“The U.A.W. is staging an escalating strike campaign against selected Ford, General Motors and Stellantis plants to press the terms it is demanding in contracts replacing those that expired last month. The union is now on strike at three Ford plants. The others are in Lansing, Michigan, and Chicago. The strike has also shut plants in Missouri and Michigan that are owned by G.M., and one in Ohio owned by Stellantis, the maker of Chrysler, Jeep, and Ram vehicles. U.A.W. workers have also walked off the job at 38 G.M. and Stellantis parts warehouses around the country. Including the workers at the Kentucky plant, nearly 34,000 of the 150,000 U.A.W. members employed by the three companies are on strike. … At Wednesday’s session with Ford, Mr. Fain quickly asked if the company had a comprehensive new offer to put on the table—one with improved salary terms, according to a union official briefed on the matter. When Ford officials said they did not, Mr. Fain replied, ‘This is all you have for us?’ and announced that the strike would be extended to the Kentucky factory, the official said.”

Instead of going behind closed doors and “partnering” around a bargaining table, Shawn Fain shut down another factory.

In an October 13, 2023, New York Times article by Neal E. Boudette, titled, “U.A.W. Says Auto Strikes Will Become More Unpredictable:”

“Four weeks after starting limited strikes against three large automakers, the United Automobile Workers is shifting to a more aggressive strategy, suggesting work stoppages could spread to more plants and possibly go on for some time. In an online video, the union’s president, Shawn Fain, said he would no longer wait to announce expansions of the strikes on Friday, as he has been doing until now. Further actions could come at any time. ‘We’re not messing around,’ Mr. Fain said. ‘The companies are now on notice. If they’re not willing to move, we are going to give them a push.’”

Work to rule1

“Work to rule” means workers take no shortcuts to speed up production like riding a bicycle to get from point A to point B on the plant floor—they walk the distance instead—as well as follow all safety regulations as outlined in their contract. Following all the rules inevitably results in a slow-down of the assembly line, or even a shutdown if work piles up faster than the line can handle. Workers in shops that are still working are practicing “work to rule” in support of those who are out on strike because it is in their interests that the strike is victorious. A victory in this strike is also in the interests of workers in other industries and among unorganized workers. Such on-the-job actions in support of the strike are in the interests of all workers everywhere. And following the rules is not against any law.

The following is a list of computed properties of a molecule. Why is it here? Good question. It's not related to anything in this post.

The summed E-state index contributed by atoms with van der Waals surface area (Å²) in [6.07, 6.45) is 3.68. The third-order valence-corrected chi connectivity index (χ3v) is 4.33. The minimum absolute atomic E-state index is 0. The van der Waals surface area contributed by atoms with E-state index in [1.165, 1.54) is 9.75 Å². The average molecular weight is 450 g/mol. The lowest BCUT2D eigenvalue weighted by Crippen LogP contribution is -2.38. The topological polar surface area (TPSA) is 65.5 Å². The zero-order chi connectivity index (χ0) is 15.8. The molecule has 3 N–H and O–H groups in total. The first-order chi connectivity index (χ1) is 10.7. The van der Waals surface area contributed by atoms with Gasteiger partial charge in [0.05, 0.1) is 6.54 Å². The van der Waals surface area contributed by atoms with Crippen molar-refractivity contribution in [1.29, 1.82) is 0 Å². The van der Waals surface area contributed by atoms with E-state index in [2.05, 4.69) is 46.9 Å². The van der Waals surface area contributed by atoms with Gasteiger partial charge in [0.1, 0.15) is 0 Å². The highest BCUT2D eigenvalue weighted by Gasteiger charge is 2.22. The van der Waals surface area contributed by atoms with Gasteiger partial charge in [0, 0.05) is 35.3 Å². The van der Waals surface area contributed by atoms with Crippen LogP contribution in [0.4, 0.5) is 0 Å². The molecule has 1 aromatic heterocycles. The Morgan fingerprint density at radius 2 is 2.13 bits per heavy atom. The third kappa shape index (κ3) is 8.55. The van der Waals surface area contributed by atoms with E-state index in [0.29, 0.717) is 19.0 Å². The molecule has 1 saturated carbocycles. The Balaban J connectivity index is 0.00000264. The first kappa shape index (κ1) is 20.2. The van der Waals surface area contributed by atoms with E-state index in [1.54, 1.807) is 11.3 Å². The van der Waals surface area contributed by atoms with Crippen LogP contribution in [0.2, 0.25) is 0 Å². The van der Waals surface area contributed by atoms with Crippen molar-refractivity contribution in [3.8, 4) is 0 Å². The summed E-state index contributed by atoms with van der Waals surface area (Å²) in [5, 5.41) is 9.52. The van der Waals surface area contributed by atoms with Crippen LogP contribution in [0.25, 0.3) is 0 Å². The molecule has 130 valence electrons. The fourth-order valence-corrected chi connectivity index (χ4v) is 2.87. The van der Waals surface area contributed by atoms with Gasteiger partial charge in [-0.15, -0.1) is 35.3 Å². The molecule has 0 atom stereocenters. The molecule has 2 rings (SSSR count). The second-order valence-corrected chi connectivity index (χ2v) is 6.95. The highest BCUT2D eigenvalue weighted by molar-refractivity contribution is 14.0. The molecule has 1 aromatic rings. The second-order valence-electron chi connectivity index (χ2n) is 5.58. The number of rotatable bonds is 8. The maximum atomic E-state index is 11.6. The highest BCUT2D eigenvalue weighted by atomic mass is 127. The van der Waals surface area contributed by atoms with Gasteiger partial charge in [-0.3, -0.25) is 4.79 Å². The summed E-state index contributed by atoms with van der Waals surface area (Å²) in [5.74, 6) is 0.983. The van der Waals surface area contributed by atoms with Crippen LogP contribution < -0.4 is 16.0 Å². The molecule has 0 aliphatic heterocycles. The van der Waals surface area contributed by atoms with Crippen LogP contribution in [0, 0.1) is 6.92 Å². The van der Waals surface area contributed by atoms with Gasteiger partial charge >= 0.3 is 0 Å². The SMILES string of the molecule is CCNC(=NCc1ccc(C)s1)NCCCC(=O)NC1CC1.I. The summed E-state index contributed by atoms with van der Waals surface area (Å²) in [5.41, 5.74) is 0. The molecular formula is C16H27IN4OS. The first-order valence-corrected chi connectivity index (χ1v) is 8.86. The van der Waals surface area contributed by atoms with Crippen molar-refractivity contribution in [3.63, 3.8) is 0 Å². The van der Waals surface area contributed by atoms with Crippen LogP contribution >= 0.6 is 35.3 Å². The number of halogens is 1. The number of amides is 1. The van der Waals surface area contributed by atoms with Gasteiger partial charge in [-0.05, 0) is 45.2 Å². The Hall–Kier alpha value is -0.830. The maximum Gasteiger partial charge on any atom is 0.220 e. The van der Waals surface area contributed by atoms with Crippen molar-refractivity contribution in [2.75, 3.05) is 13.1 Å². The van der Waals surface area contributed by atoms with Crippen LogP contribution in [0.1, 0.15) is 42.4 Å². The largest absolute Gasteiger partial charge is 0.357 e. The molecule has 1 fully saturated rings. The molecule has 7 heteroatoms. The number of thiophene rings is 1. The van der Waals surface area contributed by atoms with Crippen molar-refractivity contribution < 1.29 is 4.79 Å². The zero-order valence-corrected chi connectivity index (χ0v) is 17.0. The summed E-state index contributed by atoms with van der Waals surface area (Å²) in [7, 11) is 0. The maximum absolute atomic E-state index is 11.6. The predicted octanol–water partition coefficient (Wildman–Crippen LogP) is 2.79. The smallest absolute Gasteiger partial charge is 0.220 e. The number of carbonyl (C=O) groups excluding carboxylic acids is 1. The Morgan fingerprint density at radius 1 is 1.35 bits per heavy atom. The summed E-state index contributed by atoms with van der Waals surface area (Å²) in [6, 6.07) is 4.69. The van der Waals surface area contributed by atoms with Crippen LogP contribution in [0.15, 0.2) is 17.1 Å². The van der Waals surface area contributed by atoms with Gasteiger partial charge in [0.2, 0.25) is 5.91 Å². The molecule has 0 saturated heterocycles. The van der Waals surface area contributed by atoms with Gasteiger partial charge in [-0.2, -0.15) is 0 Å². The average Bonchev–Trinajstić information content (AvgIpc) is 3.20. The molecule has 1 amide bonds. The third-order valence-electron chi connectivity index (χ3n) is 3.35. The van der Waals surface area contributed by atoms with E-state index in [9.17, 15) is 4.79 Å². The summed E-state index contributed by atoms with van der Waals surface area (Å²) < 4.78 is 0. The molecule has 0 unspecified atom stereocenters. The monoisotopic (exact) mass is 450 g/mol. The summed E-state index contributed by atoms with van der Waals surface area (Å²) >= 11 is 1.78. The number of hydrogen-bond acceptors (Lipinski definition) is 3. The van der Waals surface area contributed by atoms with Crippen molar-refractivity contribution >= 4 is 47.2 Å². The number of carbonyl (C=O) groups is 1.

The capitalist class has never been our “partner”

The working class can never benefit from being in partnership with the capitalist class because what is in our interests—to share equally in the wealth we produce—is in direct opposition to the capitalists’ self-assumed right to accumulate that wealth for themselves.

Labor to rule

The overwhelming majority of the American working class are in support of the U.A.W. strike and of unions, in general. These new and immensely inspiring strike actions could lead to more militant actions and organizing in the future. Hopefully, it will lead to the realization among masses of workers that we need to organize unions that represent our interests alone—not the interests of the bosses.

And we need to build a party of our own—a party that recognizes that the capitalist class and the political parties they own, and control, will never allow workers a fair share of all the wealth we produce.

Labor’s next giant leap

We need an organization that we own and control, and which is entirely independent of the capitalist class—an organization that can coordinate and organize support for all strike and labor organizing actions. We need to build a labor party in opposition to capitalism and for socialism.

Organized labor has at this moment in history the opportunity to break from the parties of the capitalist class and build a united, powerful, and democratically structured party of labor acting in defense of our right for an equal share of all the fruits of our labor. It’s that simple. And it’s our only hope for survival against relentless capitalist war and apocalypse.

1 See articles, “Slow Walks and Tough Talk: Auto Workers Turn the Screws,” By Keith Brower Brown, and “Workers Will Rule When They Work to Rule,” By Gregg Shotwell, elsewhere in this issue of Socialist Viewpoint.